FCC discloses logic behind its approval of XM-Sirius merger

It's yesterday's news that the Federal Communications Commission has, by a 3-2 majority, given the go-ahead for Sirius satellite radio to acquire XM. But now the FCC has issued its complete Order, which sweats the details of the deal and discloses the agency's reasoning. HangZhou Night Net

To recap the basics of the union: the Commission has accepted a series of "voluntary commitments" from the new entity: most notably a three-year cap on prices. The new broadcaster will provide à la carte programming to consumers. Four percent of its channels will go to noncommercial programmers; another four to "certain Qualified Entities," which probably means one or more minority broadcasting groups.

The merged entity pledges to roll out an interoperable receiver that can access both broadcasters within nine months of its union. There's also that "open device" requirement. Receiver manufacturers will be allowed to add other features: iPod integration, broadband, AM/FM, or HD Radio. Some parties wanted the FCC to require any tuner that includes AM/FM to also include HD Radio. The Commission says it will launch a Notice of Inquiry on the HD question, which Ars guesses means that the proposed extra rule is on the long list of the FCC's priorities.

It won't harm terrestrial radio

But why did the FCC's three Republicans approve the merger? Essentially, the Commission defends the union on the grounds that these voluntary commitments override any potential anticompetitive harm. Some of these pledges, especially à la carte radio, will be particularly good for consumers, the FCC says. The agency also found unconvincing warnings of harm to terrestrial radio.

The Order doubts studies sent to it which argued that satellite and free radio compete with each other, therefore the merger represents a threat to AM and FM broadcasters. "We find that the record evidence is insufficient to define precisely the relevant product or geographic markets," the FCC concluded. "Without defining the relevant product and geographic markets, we cannot perform a structural analysis to predict the likelihood of anticompetitive harms."

In so many words, the Commission said it couldn't divine from the data the extent to which free radio listeners won't listen to AM and FM because of a merged Sirius/XM. As for fears that the new company may raise prices, that's easy: they won't because they've promised not to for three years.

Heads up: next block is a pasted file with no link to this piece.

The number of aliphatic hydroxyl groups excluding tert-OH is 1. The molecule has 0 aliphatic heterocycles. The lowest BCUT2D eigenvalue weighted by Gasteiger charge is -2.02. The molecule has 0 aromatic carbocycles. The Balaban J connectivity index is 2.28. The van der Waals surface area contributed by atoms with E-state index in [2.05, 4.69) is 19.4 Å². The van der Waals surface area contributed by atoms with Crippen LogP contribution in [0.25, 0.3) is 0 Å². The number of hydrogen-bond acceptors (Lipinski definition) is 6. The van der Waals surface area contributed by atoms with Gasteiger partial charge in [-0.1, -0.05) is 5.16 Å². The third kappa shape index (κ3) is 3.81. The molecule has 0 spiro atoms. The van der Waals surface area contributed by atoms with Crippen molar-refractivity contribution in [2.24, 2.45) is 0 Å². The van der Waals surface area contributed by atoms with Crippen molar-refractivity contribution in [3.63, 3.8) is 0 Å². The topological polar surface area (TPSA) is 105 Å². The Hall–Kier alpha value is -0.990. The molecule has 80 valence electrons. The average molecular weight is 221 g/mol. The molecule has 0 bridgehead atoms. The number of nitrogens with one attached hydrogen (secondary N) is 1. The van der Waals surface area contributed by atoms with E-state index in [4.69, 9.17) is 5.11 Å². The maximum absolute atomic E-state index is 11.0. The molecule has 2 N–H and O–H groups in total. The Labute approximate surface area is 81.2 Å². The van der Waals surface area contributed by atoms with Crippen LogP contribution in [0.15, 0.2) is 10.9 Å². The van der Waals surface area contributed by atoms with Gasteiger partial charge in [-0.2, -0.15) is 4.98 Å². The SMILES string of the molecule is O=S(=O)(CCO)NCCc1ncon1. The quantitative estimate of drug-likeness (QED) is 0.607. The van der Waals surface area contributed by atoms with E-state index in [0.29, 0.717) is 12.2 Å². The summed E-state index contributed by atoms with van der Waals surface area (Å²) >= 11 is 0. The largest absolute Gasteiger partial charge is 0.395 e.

The FCC also rejected warnings that a united Sirius/XM will be better able to "steal" talent away from terrestrial radio, as in the case of Howard Stern's migration to Sirius. What would be wrong with that, anyway? "Indeed, the merged firm's ability to negotiate better terms for expensive talent could benefit consumers via lower rates," the Order observed, "and it would not be in the combined company's interests to negotiate deals that harm the quality of content, especially while seeking to increase subscriber penetration and so move to profitability."

The agency did agree with various commenters that a married Sirius/XM could leverage unfair power over manufacturers for interoperable receivers. But the new company's open device pledge will "adequately mitigate the potential harm presented by this transaction," the FCC says.

Finally, it's obvious from the FCC's Order that the agency sees a big selling point in Sirius and XM's commitment to provide à la carte programming. "The proposed à la carte system will allow consumers to, in effect, 'block' unwanted or objectionable content that would otherwise be delivered to consumers' SDARS devices," the Commission predicts. À la carte will give listeners "greater control" over programming. And they'll be able to pay lower prices for the services they receive.

No spectrum return

Some commenters asked the FCC to require Sirius/XM to give back a percentage of their spectrum in order to create one or more new satellite radio companies. This would require an unacceptably complex overhaul of Sirius and XM's networks, the FCC claimed. "Furthermore, in addition to the harm to existing SDARS customers from a partial divestiture," the Commission wrote, "it is not clear to us that a new competitor would have sufficient spectrum to emerge as a significant competitor to the newly merged entity, nor is it clear that a new SDARS operator could overcome the regulatory and business hurdles required to offer service."

Many parties will probably be disappointed that the FCC has added no specific enforcement mechanism to this Order. Public interest groups, politicians, and the National Association of Broadcasters charged that Sirius and XM's violation of the agency's terrestrial repeater rules, and failure so far to create an interoperable receiver, showed a lack of trustworthiness. Echoing these concerns, FCC Commissioner Jonathan Adelstein proposed some kind of watchdog entity be created to ensure XM and Sirius's compliance (that is, before he decided to vote no on the deal).

Sirius and XM have entered into a Consent Decree to make amends and pay restitution for their "variant" repeaters, as the agency calls them. Beyond that, there's no watchdog in this Order. Just a promise:

We will rigorously monitor Applicants' compliance with the conditions of the Consent Decrees and the conditions specified herein and believe that the mechanisms put in place in those Decrees will fully serve to ensure compliance on an ongoing basis. Moreover, we will not hesitate to take prompt and effective enforcement action if these conditions are not satisfied.

Further reading

The FCC's Memorandum and Order on the Sirius/XM merger